Polling roundup - Pew Research "Fact Tank" blogger Drew Desilver: There's been relatively little polling specifically on the Voting Rights Act, but what there is shows a closely divided public. In a recent New York Times/CBS News poll, 49% of Americans said the act is necessary to ensure that blacks can vote, but 44% said it was not necessary. Blacks (75%) and Democrats (59%) were far more likely to say the act was still needed than whites (46%), independents (48%) or Republicans (36%)...Andrew Kohut, founding director of the Pew Research Center, wrote in a recent Wall Street Journal op-ed piece that few Americans of any race reported having problems or difficulties in voting this past November: 4% of whites and 2% of blacks, in a Pew Research poll taken just after the election. [Pew Research]

JOHN KASICH GETS RECORD HIGH APPROVAL RATING - Quinnipiac: “Buoyed by voter perception that the Ohio economy is improving, Gov. John Kasich gets a 54 - 32 percent job approval**, inching up to his highest score ever, according to a Quinnipiac University poll released today. With the higher approval rating, Gov. Kasich stretches his lead to 47 - 33 over Cuyahoga County Executive Ed Fitzgerald, a possible Democratic challenger in the 2014 governor's race, the independent Quinnipiac (KWIN-uh-pe-ack) University poll finds. The governor also has a 47 - 36 percent reelection lead over another possible Democratic challenger, U.S. Consumer Financial Protection Bureau Director Richard Cordray. Voters say 49 - 37 percent that Kasich deserves to be reelected." [Quinnipiac]

The New Republic's Nate Cohn thinks Democrats "shouldn't fear" the climate change initiative announced by President Obama on Tuesday: "Climate change isn't a great issue for Democrats because voters just aren't very concerned about it. According to Pew Research, climate change was the lowest priority issue for this year...But the electoral consequences of Obama's climate policy will probably be overstated. That's not because climate policy doesn't have big electoral consequences, but mainly because Democrats have already incurred the huge, if localized costs of pursuing regulations on carbon emissions...so far, the public isn't reflexively opposed to policies to reduce carbon emissions. The same Pew Research survey found that 62 percent favored emissions limits on power plants to address climate change." [TNR]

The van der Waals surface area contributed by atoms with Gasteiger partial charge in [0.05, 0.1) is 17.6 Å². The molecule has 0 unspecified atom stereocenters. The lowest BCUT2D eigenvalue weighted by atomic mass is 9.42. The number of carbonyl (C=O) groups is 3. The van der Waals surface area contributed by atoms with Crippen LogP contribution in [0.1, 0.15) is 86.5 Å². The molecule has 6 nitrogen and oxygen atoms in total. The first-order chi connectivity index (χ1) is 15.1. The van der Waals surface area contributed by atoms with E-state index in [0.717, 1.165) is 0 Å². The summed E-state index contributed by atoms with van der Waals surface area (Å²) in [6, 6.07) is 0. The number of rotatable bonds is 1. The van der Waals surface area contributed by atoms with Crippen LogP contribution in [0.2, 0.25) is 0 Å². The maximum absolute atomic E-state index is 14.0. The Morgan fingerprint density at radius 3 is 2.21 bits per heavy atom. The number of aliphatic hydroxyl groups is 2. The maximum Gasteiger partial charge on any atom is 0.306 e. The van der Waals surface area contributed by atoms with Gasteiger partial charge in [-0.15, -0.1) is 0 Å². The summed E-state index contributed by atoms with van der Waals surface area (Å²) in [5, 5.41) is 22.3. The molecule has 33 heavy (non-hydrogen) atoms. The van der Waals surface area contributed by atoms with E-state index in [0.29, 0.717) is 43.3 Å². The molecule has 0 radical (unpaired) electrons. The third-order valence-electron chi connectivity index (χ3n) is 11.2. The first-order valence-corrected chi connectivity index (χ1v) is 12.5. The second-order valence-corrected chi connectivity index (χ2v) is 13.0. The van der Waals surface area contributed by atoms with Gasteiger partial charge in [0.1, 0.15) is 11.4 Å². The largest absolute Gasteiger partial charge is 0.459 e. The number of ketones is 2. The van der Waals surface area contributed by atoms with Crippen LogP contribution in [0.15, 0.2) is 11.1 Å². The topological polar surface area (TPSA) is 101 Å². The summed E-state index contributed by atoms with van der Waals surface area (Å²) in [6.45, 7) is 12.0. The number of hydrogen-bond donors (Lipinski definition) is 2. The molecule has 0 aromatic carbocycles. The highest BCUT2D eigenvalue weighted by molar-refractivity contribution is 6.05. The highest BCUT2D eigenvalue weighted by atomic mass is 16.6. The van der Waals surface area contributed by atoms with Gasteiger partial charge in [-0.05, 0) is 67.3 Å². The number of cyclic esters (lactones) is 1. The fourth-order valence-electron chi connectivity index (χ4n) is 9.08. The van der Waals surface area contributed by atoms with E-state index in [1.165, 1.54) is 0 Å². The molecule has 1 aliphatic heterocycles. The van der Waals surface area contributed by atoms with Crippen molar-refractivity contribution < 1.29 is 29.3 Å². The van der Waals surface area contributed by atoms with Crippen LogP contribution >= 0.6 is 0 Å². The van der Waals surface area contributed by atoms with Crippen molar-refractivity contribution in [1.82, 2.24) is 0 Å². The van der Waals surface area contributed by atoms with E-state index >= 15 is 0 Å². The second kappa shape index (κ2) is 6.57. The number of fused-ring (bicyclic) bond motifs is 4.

LIVE MASSACHUSETTS ELECTION RESULTS - The Huffington Post will have live, county-by-county election results Tuesday night for the special election for U.S. Senate in Massachusetts, starting shortly after the polls close at 8:00 p.m. Eastern Time. Our data feature will include scatter plots showing comparing the Markey-Gomez margin to the two most recent Senate contests in Massachusetts pitting Scott Brown and Elizabeth Warren in 2012 and Brown and Martha Coakely in 2010. [HuffPost Election Results]

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TUESDAY'S 'OUTLIERS' - Links to more news at the intersection of polling, politics and political data:

-Most Americans wrongly describe the immigration rate as growing over the last ten years. [USA Today]

-Americans' confidence in the U.S. medical system dropped from 41 to 35 percent since last year. [Gallup]

-Brian Schweitzer will face a tough reelection fight if challenged by a "top tier" Republican. [PPP]

-Seth Masket sees more evidence of "symbolic racism" in the South that the rest of the U.S. [Pacific Standard]

-Ipsos pollster Darrell Bricker explains why political polls miss and pitches transparency. [YouTube]

-Jason Linkins slays the God the Church Of The All-Powerful Bully Pulpit. [HuffPost]

-Jim Rutenberg shares more details behind his story on Obama's data wizards going corporate. [NYTimes]

-Harry Enten questions whether the Republican brand is damaged. [Guardian]

-The Marketing Research Association reports that New Hampshire may be on path to repairing its "push poll" law. [MRA]

-The Bakersfield Californian calls for licensing campaign consultants. [Californian, via @hfienberg]

-Three quarters of young Americans still read at least one book in print a year and most consider library borrowing important. [Pew Internet]

-Two thirds of Washingtonians say Redskins shouldn't change their name. [WaPost]